Here we go again. This is just like the Tylenol study, only this time, it’s for life saving medication. Studies like these increase public panic. This is mainly because someone who doesn’t have proximity to an autistic person does not know that autism isn’t a bad thing.
These studies look at medical records. They decide if a person takes a certain medication and also has an autistic child, that the medication causes autism. Correlation does not equal causation.
Studies like these will convince unsuspecting pregnant people not to their their anti seizure medication. This could cause a lot of harm.
There are advertisements all over social media convincing parents to sue the drug companies when there is no scientific link between the medication and autism. Not that a scientific link matters to these money hungry bottom feeders.
Epilepsy is a common comorbidity with autism. There was a study that was published in Practical Neurology in October 2020. According to this study, about 30% of autistic children also have epilepsy. It is thought to be this way because of genetic and microstructure brain differences.
When an Epileptic Stops Medication
Putting this study out can panic some people into stopping their anti seizure medication without speaking to their doctor. According to the Epilepsy foundation, this is dangerous.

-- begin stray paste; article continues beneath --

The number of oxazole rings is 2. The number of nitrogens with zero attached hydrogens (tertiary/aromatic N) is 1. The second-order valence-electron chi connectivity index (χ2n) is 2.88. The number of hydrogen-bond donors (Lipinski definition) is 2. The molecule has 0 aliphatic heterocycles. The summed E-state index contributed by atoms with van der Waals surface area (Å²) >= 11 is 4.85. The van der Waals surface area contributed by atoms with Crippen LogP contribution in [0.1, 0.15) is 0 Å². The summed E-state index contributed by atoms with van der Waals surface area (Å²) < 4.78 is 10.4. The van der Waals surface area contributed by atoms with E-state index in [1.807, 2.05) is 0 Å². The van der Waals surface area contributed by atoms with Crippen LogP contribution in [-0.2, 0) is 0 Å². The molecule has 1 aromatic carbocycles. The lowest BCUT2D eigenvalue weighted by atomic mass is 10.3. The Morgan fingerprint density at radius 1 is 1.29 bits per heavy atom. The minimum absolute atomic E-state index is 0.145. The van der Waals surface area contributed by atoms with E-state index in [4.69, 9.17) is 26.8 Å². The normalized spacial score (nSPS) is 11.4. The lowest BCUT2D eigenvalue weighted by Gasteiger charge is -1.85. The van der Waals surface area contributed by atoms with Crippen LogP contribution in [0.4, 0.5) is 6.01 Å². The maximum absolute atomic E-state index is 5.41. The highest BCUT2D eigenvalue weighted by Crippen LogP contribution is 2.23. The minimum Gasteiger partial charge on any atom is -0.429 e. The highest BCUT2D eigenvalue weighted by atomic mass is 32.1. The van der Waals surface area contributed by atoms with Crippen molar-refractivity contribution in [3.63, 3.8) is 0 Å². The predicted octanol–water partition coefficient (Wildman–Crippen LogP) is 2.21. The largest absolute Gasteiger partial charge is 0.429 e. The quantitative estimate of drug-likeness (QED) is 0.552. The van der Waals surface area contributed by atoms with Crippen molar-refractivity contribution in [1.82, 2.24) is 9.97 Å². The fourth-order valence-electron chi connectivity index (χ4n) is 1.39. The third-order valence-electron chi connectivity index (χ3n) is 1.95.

This can cause withdrawal symptoms. This can also cause long seizures or status epilepticcus. This can happen if the person never had problems before.
If the person is taking more than one anti seizure medication, stopping one could change the level or amount of another seizure medication in the body. These sudden changes in drug levels can trigger seizures. If the level of medication in the body goes too low or goes too high, it can cause seizure.
According to the Epilepsy Foundation:
- Don’t stop taking a seizure medication without talking to your doctor or healthcare provider first
- If you are tired of taking medication or think its not working, don’t stop.
- Do write down your concerns and talk to your doctor or nurse first.
- If changes in medication is needed, it’s best to make the changes in a planned and safe way.
This is a Nordic register based study of anti-seizure drugs in pregnancy. It is a population based cohort study using health register and social register data from Denmark, Finland, Iceland, Norway and Sweden. The data used was from 1996-2017. This analysis was performed in January 2022. They used medical records.
This study included 4,701,774 live births with mother/children identities and maternal prescription data. Out of those live births, 4,494,926 participated in this study. Children from a multiple pregnancy or with chromosomal differences or uncertain pregnancy length were excluded.
The mother participants were exposed to the medication from last day of their period until birth.
The study concluded that there was a correlation in anti-seizure medication and autism. Correlation does not equal causation. We could say the same about oxygen or cheese.